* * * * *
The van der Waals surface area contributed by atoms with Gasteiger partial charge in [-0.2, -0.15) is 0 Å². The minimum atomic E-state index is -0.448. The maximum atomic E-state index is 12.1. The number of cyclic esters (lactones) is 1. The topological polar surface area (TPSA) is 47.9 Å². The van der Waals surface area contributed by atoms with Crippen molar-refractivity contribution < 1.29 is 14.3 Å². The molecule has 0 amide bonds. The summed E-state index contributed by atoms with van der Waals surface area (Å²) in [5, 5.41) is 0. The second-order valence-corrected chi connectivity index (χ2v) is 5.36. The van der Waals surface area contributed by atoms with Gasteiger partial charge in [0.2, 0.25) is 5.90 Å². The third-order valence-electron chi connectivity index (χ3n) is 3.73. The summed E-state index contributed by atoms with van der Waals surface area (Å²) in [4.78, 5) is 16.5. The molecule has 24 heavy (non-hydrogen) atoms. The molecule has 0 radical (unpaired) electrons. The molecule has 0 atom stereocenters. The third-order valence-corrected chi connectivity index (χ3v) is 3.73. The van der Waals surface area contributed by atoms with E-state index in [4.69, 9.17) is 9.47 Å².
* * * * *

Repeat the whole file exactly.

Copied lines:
The van der Waals surface area contributed by atoms with Gasteiger partial charge in [-0.2, -0.15) is 0 Å². The minimum atomic E-state index is -0.448. The maximum atomic E-state index is 12.1. The number of cyclic esters (lactones) is 1. The topological polar surface area (TPSA) is 47.9 Å². The van der Waals surface area contributed by atoms with Crippen molar-refractivity contribution < 1.29 is 14.3 Å². The molecule has 0 amide bonds. The summed E-state index contributed by atoms with van der Waals surface area (Å²) in [5, 5.41) is 0. The second-order valence-corrected chi connectivity index (χ2v) is 5.36. The van der Waals surface area contributed by atoms with Gasteiger partial charge in [0.2, 0.25) is 5.90 Å². The third-order valence-electron chi connectivity index (χ3n) is 3.73. The summed E-state index contributed by atoms with van der Waals surface area (Å²) in [4.78, 5) is 16.5. The molecule has 24 heavy (non-hydrogen) atoms. The molecule has 0 radical (unpaired) electrons. The molecule has 0 atom stereocenters. The third-order valence-corrected chi connectivity index (χ3v) is 3.73. The van der Waals surface area contributed by atoms with E-state index in [4.69, 9.17) is 9.47 Å².